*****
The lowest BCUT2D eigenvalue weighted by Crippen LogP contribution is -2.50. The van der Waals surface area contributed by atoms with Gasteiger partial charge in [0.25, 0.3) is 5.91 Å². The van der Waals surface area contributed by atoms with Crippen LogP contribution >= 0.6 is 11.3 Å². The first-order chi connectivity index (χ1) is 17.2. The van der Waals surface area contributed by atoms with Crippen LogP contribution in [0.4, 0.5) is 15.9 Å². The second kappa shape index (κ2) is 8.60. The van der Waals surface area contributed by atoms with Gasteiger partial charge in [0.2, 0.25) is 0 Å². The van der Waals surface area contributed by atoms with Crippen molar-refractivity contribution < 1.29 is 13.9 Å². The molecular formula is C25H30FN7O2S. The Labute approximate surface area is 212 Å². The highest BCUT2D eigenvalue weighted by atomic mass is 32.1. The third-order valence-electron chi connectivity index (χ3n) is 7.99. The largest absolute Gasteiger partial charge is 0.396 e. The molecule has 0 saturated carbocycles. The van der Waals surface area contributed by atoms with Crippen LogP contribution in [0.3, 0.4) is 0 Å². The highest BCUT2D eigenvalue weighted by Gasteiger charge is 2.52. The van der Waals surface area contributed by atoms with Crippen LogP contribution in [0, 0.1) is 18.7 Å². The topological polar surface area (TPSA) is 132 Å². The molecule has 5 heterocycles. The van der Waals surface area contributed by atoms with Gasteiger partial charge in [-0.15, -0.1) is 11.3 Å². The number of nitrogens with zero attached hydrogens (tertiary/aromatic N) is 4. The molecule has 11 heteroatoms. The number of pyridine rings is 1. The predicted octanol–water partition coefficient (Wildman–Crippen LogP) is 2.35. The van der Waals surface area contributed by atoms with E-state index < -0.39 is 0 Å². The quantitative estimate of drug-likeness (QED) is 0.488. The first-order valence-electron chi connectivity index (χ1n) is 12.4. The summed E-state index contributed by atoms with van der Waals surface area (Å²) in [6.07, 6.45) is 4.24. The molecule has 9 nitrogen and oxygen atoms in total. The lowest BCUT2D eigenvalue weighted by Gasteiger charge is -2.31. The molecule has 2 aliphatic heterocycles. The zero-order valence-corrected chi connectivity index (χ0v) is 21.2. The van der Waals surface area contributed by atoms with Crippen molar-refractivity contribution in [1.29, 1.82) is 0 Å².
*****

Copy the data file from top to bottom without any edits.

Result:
The lowest BCUT2D eigenvalue weighted by Crippen LogP contribution is -2.50. The van der Waals surface area contributed by atoms with Gasteiger partial charge in [0.25, 0.3) is 5.91 Å². The van der Waals surface area contributed by atoms with Crippen LogP contribution >= 0.6 is 11.3 Å². The first-order chi connectivity index (χ1) is 17.2. The van der Waals surface area contributed by atoms with Crippen LogP contribution in [0.4, 0.5) is 15.9 Å². The second kappa shape index (κ2) is 8.60. The van der Waals surface area contributed by atoms with Gasteiger partial charge in [0.2, 0.25) is 0 Å². The van der Waals surface area contributed by atoms with Crippen molar-refractivity contribution < 1.29 is 13.9 Å². The molecular formula is C25H30FN7O2S. The Labute approximate surface area is 212 Å². The highest BCUT2D eigenvalue weighted by atomic mass is 32.1. The third-order valence-electron chi connectivity index (χ3n) is 7.99. The largest absolute Gasteiger partial charge is 0.396 e. The molecule has 0 saturated carbocycles. The van der Waals surface area contributed by atoms with Crippen LogP contribution in [0.3, 0.4) is 0 Å². The highest BCUT2D eigenvalue weighted by Gasteiger charge is 2.52. The van der Waals surface area contributed by atoms with Crippen LogP contribution in [0, 0.1) is 18.7 Å². The topological polar surface area (TPSA) is 132 Å². The molecule has 5 heterocycles. The van der Waals surface area contributed by atoms with Gasteiger partial charge in [-0.15, -0.1) is 11.3 Å². The number of nitrogens with zero attached hydrogens (tertiary/aromatic N) is 4. The molecule has 11 heteroatoms. The number of pyridine rings is 1. The predicted octanol–water partition coefficient (Wildman–Crippen LogP) is 2.35. The van der Waals surface area contributed by atoms with E-state index < -0.39 is 0 Å². The quantitative estimate of drug-likeness (QED) is 0.488. The first-order valence-electron chi connectivity index (χ1n) is 12.4. The summed E-state index contributed by atoms with van der Waals surface area (Å²) in [6.07, 6.45) is 4.24. The molecule has 9 nitrogen and oxygen atoms in total. The lowest BCUT2D eigenvalue weighted by Gasteiger charge is -2.31. The molecule has 2 aliphatic heterocycles. The zero-order valence-corrected chi connectivity index (χ0v) is 21.2. The van der Waals surface area contributed by atoms with Crippen molar-refractivity contribution in [1.29, 1.82) is 0 Å².